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Shopping lists are so easy to write. Sticking to them? Not so much.
Mind Over Money author Eric Tyson has formally researched this truism, and even explains how to overcome our faulty psychological wiring so we can do things like, well, stick to our shopping lists. At least I think he does.
When I went to the bookstore to pick up a copy of his book, I got distracted by the latest issue of Elle Decor, a new day planner, three birthday cards, and a friend of mine in line at the checkout counter. (Remind me to jot down the title in the "To Do" section of my cute new pocket calendar.)
How to keep yourself honest at the checkout counter
Here's your first tip to trimming your overall spending tab -- a shortcut, even: Stop reading right now and print this page. Now put it in your wallet, purse, pocket, shoe, or wherever you're most likely to notice it before you reach the cash register. Vow to try to follow at least one of these rules (or even three, if you're in the mood for extra credit) the next time you're in a particularly acquisitive mood.
Ditch the plastic and pay with paper money. The advice may be obvious, but curbing credit card use is one of the best ways to squelch a spending problem. Keep the cards at home and carry cash, checks, or a debit card. An obstacle? Yes. But so is a mountain of credit card debt.
Record every retail atrocity. In that cute little day planner, write down everything you purchase over the course of a week (or two days or however long you can stand it before you gag). Just the act of noting the "non-essential purchases" will likely curb your enthusiasm at the checkout counter. If after a week you find yourself going back to old habits, reinstate the exercise. (Your shortcut here is to use free -- and scarily simply -- financial tracking software, like Mint.com. See "Stop Mistreating Your Money" for more.)
Drag your best "frenemy" to the mall. The best spending deterrent in the world is a frugal friend who isn't afraid to nag (good friend, shopping enemy). Or roll his or her eyes. Or hold onto your wallet. When they're not available to play bad cop, see your inner money shrink. In other words ...
Do some shopping self-help exercises. When you grab that [insert your last impulse purchase here], even if it looks fabulous when you try it on, don't put it in your cart until you ask yourself this one important question: Do I need it? C'mon. Do you really? That's what I thought. Author Pamela Danziger (who wrote Why People Buy Things They Don't Need) says that we shop to gratify a desire, and the actual act of consuming (strolling the aisles, trying things on), rather than the item consumed (actually buying the aforementioned impulse item), satisfies our emotional needs. She's right. Often when I walk out of the store empty-handed, I feel perfectly sated and proud about the money I "saved" by not spending it. Which leads us to ...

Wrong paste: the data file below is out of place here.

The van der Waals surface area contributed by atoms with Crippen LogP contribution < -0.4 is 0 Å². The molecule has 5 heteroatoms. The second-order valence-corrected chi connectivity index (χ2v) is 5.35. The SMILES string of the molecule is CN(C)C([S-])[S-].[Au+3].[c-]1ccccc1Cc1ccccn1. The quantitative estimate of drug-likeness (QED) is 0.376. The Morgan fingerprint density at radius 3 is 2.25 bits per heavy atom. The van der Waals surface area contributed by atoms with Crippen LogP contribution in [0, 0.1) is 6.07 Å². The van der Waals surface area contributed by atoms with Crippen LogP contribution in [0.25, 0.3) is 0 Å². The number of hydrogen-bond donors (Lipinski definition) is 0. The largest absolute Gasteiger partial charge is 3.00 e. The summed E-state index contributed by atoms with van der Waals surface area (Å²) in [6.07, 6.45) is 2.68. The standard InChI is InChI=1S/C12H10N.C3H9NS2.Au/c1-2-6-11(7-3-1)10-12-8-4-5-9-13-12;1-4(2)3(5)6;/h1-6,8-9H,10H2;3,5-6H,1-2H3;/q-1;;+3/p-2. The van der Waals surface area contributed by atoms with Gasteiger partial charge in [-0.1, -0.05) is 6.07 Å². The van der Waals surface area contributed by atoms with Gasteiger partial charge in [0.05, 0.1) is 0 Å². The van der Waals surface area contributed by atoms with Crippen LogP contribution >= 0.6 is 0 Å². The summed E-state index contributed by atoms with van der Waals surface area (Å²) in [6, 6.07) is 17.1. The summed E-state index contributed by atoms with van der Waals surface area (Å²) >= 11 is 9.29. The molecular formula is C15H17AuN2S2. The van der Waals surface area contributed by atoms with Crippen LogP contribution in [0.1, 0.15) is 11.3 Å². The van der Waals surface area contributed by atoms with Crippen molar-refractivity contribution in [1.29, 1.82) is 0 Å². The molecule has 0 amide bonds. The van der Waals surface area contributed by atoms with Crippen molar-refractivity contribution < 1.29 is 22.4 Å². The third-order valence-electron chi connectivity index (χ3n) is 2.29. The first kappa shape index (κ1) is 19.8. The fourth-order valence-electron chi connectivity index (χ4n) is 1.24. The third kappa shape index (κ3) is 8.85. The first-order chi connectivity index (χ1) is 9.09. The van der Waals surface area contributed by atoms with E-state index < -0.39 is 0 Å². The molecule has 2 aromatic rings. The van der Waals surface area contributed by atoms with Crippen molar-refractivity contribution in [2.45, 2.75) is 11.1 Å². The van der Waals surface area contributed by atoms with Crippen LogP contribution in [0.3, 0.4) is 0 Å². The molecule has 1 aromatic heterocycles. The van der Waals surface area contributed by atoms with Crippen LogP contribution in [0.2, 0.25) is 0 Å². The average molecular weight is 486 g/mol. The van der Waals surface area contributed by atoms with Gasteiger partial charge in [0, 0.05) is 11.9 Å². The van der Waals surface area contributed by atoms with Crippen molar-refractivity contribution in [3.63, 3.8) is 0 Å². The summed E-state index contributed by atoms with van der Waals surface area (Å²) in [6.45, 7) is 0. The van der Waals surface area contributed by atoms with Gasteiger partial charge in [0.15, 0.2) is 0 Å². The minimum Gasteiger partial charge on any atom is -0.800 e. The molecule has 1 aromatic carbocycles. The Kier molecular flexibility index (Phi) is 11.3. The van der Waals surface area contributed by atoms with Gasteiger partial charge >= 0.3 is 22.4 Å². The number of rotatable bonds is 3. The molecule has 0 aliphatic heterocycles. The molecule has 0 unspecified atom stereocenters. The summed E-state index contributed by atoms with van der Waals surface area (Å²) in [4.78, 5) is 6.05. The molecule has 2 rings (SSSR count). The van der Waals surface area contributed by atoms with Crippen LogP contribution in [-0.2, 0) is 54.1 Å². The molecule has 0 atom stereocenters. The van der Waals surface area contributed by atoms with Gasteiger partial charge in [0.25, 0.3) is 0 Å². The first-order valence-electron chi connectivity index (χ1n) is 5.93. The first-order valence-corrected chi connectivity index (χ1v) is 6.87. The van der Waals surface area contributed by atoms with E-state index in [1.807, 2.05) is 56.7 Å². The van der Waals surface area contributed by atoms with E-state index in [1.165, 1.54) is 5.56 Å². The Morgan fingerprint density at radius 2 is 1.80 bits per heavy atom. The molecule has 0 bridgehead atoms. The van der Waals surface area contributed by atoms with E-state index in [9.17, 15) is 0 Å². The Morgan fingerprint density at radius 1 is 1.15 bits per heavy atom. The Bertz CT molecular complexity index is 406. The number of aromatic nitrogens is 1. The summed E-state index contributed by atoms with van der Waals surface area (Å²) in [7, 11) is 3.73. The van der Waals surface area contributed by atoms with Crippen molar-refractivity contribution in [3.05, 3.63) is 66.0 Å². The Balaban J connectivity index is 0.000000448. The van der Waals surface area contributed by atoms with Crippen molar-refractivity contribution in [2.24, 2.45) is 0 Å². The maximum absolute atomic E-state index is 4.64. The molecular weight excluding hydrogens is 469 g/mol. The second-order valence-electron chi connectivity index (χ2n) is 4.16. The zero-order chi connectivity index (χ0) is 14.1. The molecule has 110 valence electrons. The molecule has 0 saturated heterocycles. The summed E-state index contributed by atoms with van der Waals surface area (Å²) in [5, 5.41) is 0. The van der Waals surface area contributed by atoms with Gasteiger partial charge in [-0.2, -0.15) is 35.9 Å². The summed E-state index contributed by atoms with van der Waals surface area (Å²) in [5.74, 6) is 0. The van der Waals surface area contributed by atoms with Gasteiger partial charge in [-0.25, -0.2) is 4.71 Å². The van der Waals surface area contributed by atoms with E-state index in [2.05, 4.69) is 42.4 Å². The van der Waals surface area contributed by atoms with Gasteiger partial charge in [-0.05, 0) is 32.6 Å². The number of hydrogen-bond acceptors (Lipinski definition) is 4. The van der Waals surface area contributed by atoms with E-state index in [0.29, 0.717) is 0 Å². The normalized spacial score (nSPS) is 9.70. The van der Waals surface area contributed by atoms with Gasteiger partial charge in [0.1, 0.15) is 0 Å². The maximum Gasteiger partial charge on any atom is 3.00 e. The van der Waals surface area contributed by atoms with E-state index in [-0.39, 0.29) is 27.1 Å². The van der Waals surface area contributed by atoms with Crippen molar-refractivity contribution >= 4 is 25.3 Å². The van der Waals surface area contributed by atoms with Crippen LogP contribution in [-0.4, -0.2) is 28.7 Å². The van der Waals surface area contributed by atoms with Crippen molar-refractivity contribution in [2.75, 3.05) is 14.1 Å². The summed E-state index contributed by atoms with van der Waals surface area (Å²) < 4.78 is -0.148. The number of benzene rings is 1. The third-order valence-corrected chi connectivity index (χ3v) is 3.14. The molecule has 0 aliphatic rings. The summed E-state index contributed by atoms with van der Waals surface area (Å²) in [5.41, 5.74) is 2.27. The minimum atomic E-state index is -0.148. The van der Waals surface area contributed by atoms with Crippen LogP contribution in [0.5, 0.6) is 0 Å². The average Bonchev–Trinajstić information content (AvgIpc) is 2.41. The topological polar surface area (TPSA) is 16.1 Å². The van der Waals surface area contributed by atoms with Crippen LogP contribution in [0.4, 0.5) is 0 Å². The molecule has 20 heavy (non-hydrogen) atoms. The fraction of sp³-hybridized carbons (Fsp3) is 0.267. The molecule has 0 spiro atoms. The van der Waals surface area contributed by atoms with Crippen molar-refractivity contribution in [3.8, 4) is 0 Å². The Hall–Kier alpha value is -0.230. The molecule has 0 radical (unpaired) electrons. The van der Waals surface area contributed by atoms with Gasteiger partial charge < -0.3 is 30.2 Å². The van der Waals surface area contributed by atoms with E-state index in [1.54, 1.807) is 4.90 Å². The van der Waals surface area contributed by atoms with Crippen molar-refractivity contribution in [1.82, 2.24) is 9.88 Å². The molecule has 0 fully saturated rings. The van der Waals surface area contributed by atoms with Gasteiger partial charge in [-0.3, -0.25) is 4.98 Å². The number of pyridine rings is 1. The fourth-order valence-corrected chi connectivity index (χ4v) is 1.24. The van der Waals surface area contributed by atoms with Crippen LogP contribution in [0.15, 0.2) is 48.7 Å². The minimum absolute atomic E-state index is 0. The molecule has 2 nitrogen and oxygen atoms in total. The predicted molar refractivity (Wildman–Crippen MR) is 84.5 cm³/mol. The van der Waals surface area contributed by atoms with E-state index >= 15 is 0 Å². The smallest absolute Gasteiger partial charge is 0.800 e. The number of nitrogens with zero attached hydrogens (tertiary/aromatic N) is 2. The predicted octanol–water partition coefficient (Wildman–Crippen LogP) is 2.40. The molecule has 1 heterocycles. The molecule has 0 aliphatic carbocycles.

No fuzzy math. There are lots of ways we convince ourselves that buying is better than putting back on the shelf. "I get miles or cash back for this when I put it on my credit card!" "If I amortize the price of these shoes over the number of times I know I'm going to wear them, they're practically free!" "I just returned three rolls of shelf liner, 'freeing up' $22.02 to spend on candles!" Yes, I'm quoting my own favorite excuses. (For more advanced -- and accurate -- math, see "Budgeting for Lazy People.")
Unsubscribe. Stay out of the hot spots. Don't go to the mall just because you're bored. When you do run out of detergent and light bulbs, steer your cart clear of the clothing department (or whichever "zone" triggers the "I wants") and go straight to household goods. Online shoppers can find themselves deluged with "Special Online-Only Sale Now, Yes We're Talking To YOU" emails. Take your name off the mailing lists. Trust me. (See also: "Retail Tricks That Make You Overspend.")
Institute a waiting period. Online shopping is sure convenient. Too convenient if you have no impulse shopping control. Instead of clicking "Buy," bookmark the page or use the email-a-friend (meaning yourself) feature. Let it simmer for a while. You'd be surprised how after a few days, the urgency of that "must-have-it-now" item fades, if you even remember that you wanted it in the first place at all. If you're in a bricks-and-mortar shop, don't put it in your cart the first time through. In fact, don't even grab a cart or ask a salesperson to hold something.
If you really, really, absolutely need whatever it was you saw (and your shopping frenemy agrees), go back and buy it the next day. But pay cash. And stick to that list. You know ... if you can.
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